On Thursday November 25, women and men worldwide celebrate the International Day for the Elimination of Violence Against Women, The day has been officially adopted by the UN in 1999 (Resolution 54/134), as part of the efforts to raise international and public awareness of the issue.The report revealed that Palestinian women continue to be victims of external and internal violence, not only by the Israeli Occupation and the political situation, but also due to domestic violence.
According to a Gender Equality Report that was released in late October and funded by the EU program for Enhancing Equality between Men and Women in the Euro-med Region (EGEP), women in the Palestinian Occupied Territories (including East Jerusalem), continue to suffer from gender-based violence, especially physical and psychological violence, including the so-called ‘honor killings’, and child marriages.
The report ‘Women’s Human Rights and Gender Equality’, which also analyzed the situation of women in Jordan, Lebanon, Morocco, Algeria, Syria, Tunisia and Israel, highlighted that, during the period between 2008-2010, 61.7 percent of Palestinian women have been exposed to psychological violence, 23.3 percent have been exposed to physical violence, and 10.9 percent have been exposed to sexual violence at the hands of their husbands or others.
The report also indicated that there is a relation between education and employment status of women subjected to violence, adding that violence decreases as education and employment status of women increase.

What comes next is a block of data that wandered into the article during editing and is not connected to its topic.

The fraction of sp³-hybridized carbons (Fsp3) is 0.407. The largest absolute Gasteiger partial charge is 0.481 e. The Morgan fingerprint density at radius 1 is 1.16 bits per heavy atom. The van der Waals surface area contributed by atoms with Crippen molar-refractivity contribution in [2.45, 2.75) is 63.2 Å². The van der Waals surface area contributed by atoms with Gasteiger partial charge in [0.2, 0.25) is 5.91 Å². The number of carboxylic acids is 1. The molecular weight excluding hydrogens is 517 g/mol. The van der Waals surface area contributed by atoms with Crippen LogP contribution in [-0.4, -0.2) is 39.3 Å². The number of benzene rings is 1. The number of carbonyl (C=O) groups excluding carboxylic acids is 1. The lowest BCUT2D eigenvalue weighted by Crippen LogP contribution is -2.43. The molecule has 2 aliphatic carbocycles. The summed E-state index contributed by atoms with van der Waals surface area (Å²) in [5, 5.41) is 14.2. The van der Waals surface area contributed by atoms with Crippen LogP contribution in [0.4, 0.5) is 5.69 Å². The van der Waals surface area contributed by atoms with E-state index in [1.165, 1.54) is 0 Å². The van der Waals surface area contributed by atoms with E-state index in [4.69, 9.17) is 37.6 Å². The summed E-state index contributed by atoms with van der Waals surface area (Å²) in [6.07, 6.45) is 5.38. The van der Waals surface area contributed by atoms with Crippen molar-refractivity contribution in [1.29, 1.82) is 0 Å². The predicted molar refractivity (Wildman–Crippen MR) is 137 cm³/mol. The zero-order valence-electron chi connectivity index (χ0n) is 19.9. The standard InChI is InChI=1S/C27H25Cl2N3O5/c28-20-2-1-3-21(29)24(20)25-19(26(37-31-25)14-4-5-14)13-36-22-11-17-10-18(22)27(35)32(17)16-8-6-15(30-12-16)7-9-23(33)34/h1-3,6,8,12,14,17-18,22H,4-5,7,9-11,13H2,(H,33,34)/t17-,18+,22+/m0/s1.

Furthermore, the report estimated that approxamately18 women were killed in the occupied territories ‘in name of honor’ in 2008. The latest data was collected in 2008 due to the absence of official studies on how frequently women are killed under the same claim.
With regard to early marriage, the percentages of the Palestinian girls who got married under the age of 18 have been evolved around 20%. Statistics also indicated that 50% were under the age of 19 years when they had their first baby.
The study showed that the situation of Palestinian women is far from being comparable to the situation of men, although according to Article 9 of the Palestinian Basic Law, amended in 2005, all Palestinians are equal before law, and there is no distinction between them on the basis of ethnicity, sex, color, religion, political point of view or disability.
However, the report stressed that there are encouraging signs in the Palestinian women’s struggle against gender-based violence, adding that in recent years the role of women in the Palestinian society has changed, as they became the majority of university students, especially in the West Bank.
In 2008, a National Committee for Combating Violence was formed by non-governmental organizations and the General Union for Palestinian Women, with the main objective of coordinating all efforts to combat this type of violence.
Since then, the Committee has established national plans and strategies to overcome the lack of sensitivity to the question, especially through documentaries, paintings and speeches all over the occupied territories.
However, associations in favor women’s right have recently called for unified strategies in Gaza and the West Bank to combat gender-based violence, as human rights issues are above the internal political dispute.
Women around the world started celebrating the Women’s International Day before the UN General Assembly designated November 25 as the official International Day for the Elimination of Violence Against Women.
This date came after the November 25, 1960, brutal assassination of three sisters who were political activists in the Dominican Republic, during Rafael Trujillo’s dictatorship.
The report can be read in full at the following link;